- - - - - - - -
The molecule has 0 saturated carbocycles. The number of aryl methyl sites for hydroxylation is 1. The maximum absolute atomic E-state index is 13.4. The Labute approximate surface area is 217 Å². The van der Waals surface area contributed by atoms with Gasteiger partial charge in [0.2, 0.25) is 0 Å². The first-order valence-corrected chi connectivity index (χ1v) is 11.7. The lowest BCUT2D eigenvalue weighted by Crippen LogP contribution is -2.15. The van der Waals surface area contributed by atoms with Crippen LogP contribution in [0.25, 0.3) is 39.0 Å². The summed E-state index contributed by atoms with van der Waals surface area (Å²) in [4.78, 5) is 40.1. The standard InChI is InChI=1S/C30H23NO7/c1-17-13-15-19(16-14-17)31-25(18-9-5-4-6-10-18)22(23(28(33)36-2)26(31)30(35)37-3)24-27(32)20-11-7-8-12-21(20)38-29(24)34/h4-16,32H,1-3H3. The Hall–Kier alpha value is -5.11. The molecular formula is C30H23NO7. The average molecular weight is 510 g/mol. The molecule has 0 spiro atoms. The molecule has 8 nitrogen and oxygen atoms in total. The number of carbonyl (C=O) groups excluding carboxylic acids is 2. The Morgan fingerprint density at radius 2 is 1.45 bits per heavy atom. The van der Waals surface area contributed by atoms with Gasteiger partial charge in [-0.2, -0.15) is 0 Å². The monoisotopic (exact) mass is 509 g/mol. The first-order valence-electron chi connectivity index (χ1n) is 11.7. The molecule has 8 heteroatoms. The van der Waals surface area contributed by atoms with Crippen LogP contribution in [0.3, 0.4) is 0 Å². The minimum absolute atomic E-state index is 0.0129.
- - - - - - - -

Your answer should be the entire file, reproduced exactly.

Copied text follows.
The molecule has 0 saturated carbocycles. The number of aryl methyl sites for hydroxylation is 1. The maximum absolute atomic E-state index is 13.4. The Labute approximate surface area is 217 Å². The van der Waals surface area contributed by atoms with Gasteiger partial charge in [0.2, 0.25) is 0 Å². The first-order valence-corrected chi connectivity index (χ1v) is 11.7. The lowest BCUT2D eigenvalue weighted by Crippen LogP contribution is -2.15. The van der Waals surface area contributed by atoms with Crippen LogP contribution in [0.25, 0.3) is 39.0 Å². The summed E-state index contributed by atoms with van der Waals surface area (Å²) in [4.78, 5) is 40.1. The standard InChI is InChI=1S/C30H23NO7/c1-17-13-15-19(16-14-17)31-25(18-9-5-4-6-10-18)22(23(28(33)36-2)26(31)30(35)37-3)24-27(32)20-11-7-8-12-21(20)38-29(24)34/h4-16,32H,1-3H3. The Hall–Kier alpha value is -5.11. The molecular formula is C30H23NO7. The average molecular weight is 510 g/mol. The molecule has 0 spiro atoms. The molecule has 8 nitrogen and oxygen atoms in total. The number of carbonyl (C=O) groups excluding carboxylic acids is 2. The Morgan fingerprint density at radius 2 is 1.45 bits per heavy atom. The van der Waals surface area contributed by atoms with Gasteiger partial charge in [-0.2, -0.15) is 0 Å². The monoisotopic (exact) mass is 509 g/mol. The first-order valence-electron chi connectivity index (χ1n) is 11.7. The molecule has 8 heteroatoms. The van der Waals surface area contributed by atoms with Crippen LogP contribution in [0.3, 0.4) is 0 Å². The minimum absolute atomic E-state index is 0.0129.